When Jeff Hill, owner of a Seattle
1-800-GOT-JUNK franchise, partnered with Frogbox, the reusable
boxes helped him haul junk and
help the environment.
Marketing to make it work While forward momentum may spark a desire to act immediately, ranson stresses the importance of having a very clear agreement hat spells out the roles for each party. “Do not even think of engaging a single resource until you do have a signed agreement,” she says. “Having an agreement in place helps eliminate unknowns and provides a level of security for
once an agreement is in place, promo-
tion should be one of the benefits of the new-
found synergies and combined resources.
“tight budgets are one of the reasons that an
alliance makes sense,” says ranson. “Maybe
one partner has marketing money while the
other has manpower to help initiate a grass-
roots type of campaign.”
planning an effective marketing program
should be one of the first joint activities, Blaskie
says. “Be sure to consider casual and structured
marketing avenues [social media, new client
collateral, etc.],” she adds. “regardless, the goal
should be finding and leveraging cross-promo-tional opportunities that make both parties
more attractive to their clients.” C
BRIAN BARR PHOTOGRAPH Y
Stretch your business opportunities
through strategic alliances
By Peter Fretty
Most entrepreneurs are stubbornly
independent by nature—it helps them survive.
However, great results can come from pursuing strategic alliances with like-minded firms,
in terms of both finding exciting ways to serve
existing customers and enter new markets.
Doug Burgoyne, Costco member and
founder of Vancouver, British Columbia–
based Frogbox, knows firsthand how having a
strategic partner can open up a world of new
opportunities. After finding success renting
plastic boxes to movers as an environmentally
conscious alternative to cardboard, Burgoyne
knew that he could repeat his model outside
the Vancouver market.
Burgoyne’s expansion plan received a
boost after he embraced 1-800-Got-JunK as
a strategic partner. “It was a matter of thinking
big and not being intimidated to present [my]
company to one that is 10, even 100, times bigger,” he says. “After all, big corporations look
for added benefits as well.”
ultimately, Frogbox was able to launch its
seattle operation much sooner than Burgoyne
initially planned. “We’ve been able to leverage
our partner’s skills and experience to more
quickly ramp up business in seattle,” he says.
“In return, our partner is now able to offer his
customers an eco-friendly service when they
values, explains Dallas, texas–based Costco
member and business coach Ann ranson.
“This requires knowing your own strategy,
target market, goals and objectives,” she tells
The Connection, “followed by doing the
research to find other companies that might
be a match. You want to be sure that you also
share similar values and ethics.”
Likewise, the individual offerings must
pair well. The goal should be finding complementary partners to offer something new to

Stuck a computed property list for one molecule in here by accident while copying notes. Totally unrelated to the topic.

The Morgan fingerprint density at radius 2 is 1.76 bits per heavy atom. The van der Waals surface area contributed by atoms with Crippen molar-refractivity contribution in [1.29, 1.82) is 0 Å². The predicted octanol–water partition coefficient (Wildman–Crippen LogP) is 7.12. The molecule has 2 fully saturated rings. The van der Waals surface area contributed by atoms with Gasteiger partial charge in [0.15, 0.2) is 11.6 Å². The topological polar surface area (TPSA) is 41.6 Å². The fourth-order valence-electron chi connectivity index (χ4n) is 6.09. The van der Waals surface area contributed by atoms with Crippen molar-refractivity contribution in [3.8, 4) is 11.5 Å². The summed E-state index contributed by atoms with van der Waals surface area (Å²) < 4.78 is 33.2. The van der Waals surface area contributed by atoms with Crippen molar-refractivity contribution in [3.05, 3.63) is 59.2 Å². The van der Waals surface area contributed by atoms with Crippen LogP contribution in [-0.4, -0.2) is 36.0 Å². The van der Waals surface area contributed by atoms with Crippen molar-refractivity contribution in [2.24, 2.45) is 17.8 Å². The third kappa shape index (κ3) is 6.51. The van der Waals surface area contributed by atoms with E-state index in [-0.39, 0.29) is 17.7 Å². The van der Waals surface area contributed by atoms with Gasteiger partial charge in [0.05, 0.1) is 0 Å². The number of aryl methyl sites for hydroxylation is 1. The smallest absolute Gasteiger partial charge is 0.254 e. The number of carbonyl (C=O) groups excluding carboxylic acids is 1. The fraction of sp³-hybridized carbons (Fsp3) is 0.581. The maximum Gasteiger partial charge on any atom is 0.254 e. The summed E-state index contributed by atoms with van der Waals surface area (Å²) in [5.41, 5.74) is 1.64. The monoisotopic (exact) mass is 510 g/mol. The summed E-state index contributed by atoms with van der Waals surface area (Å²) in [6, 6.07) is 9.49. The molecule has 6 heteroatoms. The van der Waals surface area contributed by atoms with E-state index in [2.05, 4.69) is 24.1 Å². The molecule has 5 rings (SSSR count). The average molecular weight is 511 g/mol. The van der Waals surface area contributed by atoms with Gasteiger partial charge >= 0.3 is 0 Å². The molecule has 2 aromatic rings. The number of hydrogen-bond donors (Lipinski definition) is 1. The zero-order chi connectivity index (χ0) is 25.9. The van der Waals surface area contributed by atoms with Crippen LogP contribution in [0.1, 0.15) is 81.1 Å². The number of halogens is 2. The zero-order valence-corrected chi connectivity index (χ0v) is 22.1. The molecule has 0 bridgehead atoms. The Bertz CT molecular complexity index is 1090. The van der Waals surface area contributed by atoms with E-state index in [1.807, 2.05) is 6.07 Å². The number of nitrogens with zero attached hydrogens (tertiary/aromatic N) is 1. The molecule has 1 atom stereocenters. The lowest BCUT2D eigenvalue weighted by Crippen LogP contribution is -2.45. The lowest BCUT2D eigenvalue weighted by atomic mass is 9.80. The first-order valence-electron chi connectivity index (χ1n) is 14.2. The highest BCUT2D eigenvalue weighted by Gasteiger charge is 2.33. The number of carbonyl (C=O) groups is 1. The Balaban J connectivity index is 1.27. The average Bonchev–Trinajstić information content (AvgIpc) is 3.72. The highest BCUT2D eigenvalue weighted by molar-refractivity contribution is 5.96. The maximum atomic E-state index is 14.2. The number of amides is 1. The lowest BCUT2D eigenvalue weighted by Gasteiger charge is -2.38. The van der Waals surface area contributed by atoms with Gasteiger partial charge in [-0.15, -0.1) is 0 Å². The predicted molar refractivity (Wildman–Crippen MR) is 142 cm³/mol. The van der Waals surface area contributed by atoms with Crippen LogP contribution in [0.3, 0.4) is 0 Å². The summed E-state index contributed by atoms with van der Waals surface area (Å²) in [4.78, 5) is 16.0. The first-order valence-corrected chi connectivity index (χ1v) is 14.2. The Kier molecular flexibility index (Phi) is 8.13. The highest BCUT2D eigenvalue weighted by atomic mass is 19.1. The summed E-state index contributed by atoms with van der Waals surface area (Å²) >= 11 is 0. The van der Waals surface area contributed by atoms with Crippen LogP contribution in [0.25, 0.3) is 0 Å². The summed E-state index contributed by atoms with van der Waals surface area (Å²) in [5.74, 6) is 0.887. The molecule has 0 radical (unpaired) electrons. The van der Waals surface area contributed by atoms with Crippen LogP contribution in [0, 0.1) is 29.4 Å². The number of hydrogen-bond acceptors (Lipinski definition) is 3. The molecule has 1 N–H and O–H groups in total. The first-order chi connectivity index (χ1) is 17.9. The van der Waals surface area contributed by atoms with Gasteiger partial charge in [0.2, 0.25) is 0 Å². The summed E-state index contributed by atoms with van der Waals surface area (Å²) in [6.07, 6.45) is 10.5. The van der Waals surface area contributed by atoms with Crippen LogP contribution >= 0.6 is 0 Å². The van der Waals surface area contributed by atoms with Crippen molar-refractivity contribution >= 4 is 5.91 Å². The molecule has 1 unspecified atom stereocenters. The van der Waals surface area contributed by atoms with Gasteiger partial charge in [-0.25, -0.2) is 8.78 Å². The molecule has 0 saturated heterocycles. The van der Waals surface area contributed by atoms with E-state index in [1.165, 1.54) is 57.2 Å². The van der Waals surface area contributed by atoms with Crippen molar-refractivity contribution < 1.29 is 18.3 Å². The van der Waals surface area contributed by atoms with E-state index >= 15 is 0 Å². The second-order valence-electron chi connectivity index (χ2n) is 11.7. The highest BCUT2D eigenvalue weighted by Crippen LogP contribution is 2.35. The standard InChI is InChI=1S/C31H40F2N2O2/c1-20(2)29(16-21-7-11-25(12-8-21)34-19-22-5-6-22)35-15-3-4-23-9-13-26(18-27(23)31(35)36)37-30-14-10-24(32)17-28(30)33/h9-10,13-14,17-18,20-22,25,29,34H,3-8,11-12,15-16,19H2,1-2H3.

your clientele while also allowing you to serve
According to erin Blaskie—Costco member and founder of Kanata, ontario–based
Business services, etC—success comes to
those who embrace creativity while taking
the initiative to present their case to prospective partners. “Always put together a plan that
outlines the steps and the pieces for them, so
it [is] a no-brainer on their end,” says Blaskie,
whose firm provides an array of professional
services designed to help companies solidify
their online presence.
For instance, when Blaskie recognized
the potential in partnering with Boise, Idaho–
based help-desk-software developer Kayako,
she established a simple yet effective framework sure to attract Coo ryan Lederman’s
attention. “They provide a software that our
clients need to help them manage their customer support,” she says. “We showed how
forming a relationship would provide more
value to our clients, while providing Kayako
with an active and targeted potential customer base.”
Peter Fretty writes on small-business issues.
You can reach him at
Picking the best partners
of course, pairings of this nature rarely
happen by chance—they take determination,
consideration and action.
There has to be a good fit with congruent
• Expecting everything. Always
temper your expectations. “The goal of
entering an alliance should be to find sustainable congruencies capable of yielding
long-term mutual benefits,” says business
coach Ann Ranson.
• Holding back. Find a level of comfort in sharing. “Trust is instrumental in
making it through the tough times and
establishing a genuine relationship,”
says Frogbox founder Doug Burgoyne.
• Festering feelings. Immediately
address issues. “Festering problems or
concerns will destroy an alliance quickly,”
says Michael Brooke, a Costco member
and founder of Thornhill, Ontario–based
skateboarding magazine Concrete Wave.
• Winging it. Demonstrate clear
value in making a proposal. “If it’s too
lopsided your way, it just turns into
another sales pitch,” says Burgoyne.—PF